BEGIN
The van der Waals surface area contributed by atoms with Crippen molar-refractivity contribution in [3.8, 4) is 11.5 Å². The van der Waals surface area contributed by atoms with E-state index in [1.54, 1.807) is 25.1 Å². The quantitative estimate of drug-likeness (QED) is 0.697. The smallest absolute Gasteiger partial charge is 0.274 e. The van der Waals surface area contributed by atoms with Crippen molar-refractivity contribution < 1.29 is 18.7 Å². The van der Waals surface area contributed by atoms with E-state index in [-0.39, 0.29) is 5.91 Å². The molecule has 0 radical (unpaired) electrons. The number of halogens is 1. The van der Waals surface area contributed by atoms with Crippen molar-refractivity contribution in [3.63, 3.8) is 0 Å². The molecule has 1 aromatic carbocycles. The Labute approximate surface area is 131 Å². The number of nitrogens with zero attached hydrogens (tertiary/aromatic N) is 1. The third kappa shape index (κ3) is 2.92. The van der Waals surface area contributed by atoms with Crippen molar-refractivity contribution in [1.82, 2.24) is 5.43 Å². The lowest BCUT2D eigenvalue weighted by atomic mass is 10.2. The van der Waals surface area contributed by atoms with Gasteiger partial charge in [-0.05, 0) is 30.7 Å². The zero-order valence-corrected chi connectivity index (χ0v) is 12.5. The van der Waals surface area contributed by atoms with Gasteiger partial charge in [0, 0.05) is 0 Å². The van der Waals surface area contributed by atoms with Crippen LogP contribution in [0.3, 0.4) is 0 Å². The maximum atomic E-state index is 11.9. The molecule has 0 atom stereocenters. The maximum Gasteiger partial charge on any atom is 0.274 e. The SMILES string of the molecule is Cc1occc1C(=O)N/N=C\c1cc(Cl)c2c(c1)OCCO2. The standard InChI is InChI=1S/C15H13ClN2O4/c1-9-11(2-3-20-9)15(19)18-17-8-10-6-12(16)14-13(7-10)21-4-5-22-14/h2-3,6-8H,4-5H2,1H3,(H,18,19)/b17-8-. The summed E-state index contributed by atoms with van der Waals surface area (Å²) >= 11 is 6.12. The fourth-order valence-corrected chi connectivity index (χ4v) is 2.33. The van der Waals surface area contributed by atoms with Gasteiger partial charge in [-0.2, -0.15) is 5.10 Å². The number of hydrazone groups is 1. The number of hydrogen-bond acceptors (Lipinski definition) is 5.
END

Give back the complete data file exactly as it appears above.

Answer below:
The van der Waals surface area contributed by atoms with Crippen molar-refractivity contribution in [3.8, 4) is 11.5 Å². The van der Waals surface area contributed by atoms with E-state index in [1.54, 1.807) is 25.1 Å². The quantitative estimate of drug-likeness (QED) is 0.697. The smallest absolute Gasteiger partial charge is 0.274 e. The van der Waals surface area contributed by atoms with Crippen molar-refractivity contribution < 1.29 is 18.7 Å². The van der Waals surface area contributed by atoms with E-state index in [-0.39, 0.29) is 5.91 Å². The molecule has 0 radical (unpaired) electrons. The number of halogens is 1. The van der Waals surface area contributed by atoms with Crippen molar-refractivity contribution in [3.63, 3.8) is 0 Å². The molecule has 1 aromatic carbocycles. The Labute approximate surface area is 131 Å². The number of nitrogens with zero attached hydrogens (tertiary/aromatic N) is 1. The third kappa shape index (κ3) is 2.92. The van der Waals surface area contributed by atoms with Crippen molar-refractivity contribution in [1.82, 2.24) is 5.43 Å². The lowest BCUT2D eigenvalue weighted by atomic mass is 10.2. The van der Waals surface area contributed by atoms with Gasteiger partial charge in [-0.05, 0) is 30.7 Å². The zero-order valence-corrected chi connectivity index (χ0v) is 12.5. The van der Waals surface area contributed by atoms with Gasteiger partial charge in [0, 0.05) is 0 Å². The van der Waals surface area contributed by atoms with Crippen LogP contribution in [0.3, 0.4) is 0 Å². The maximum atomic E-state index is 11.9. The molecule has 0 atom stereocenters. The maximum Gasteiger partial charge on any atom is 0.274 e. The SMILES string of the molecule is Cc1occc1C(=O)N/N=C\c1cc(Cl)c2c(c1)OCCO2. The standard InChI is InChI=1S/C15H13ClN2O4/c1-9-11(2-3-20-9)15(19)18-17-8-10-6-12(16)14-13(7-10)21-4-5-22-14/h2-3,6-8H,4-5H2,1H3,(H,18,19)/b17-8-. The summed E-state index contributed by atoms with van der Waals surface area (Å²) >= 11 is 6.12. The fourth-order valence-corrected chi connectivity index (χ4v) is 2.33. The van der Waals surface area contributed by atoms with Gasteiger partial charge in [-0.2, -0.15) is 5.10 Å². The number of hydrazone groups is 1. The number of hydrogen-bond acceptors (Lipinski definition) is 5.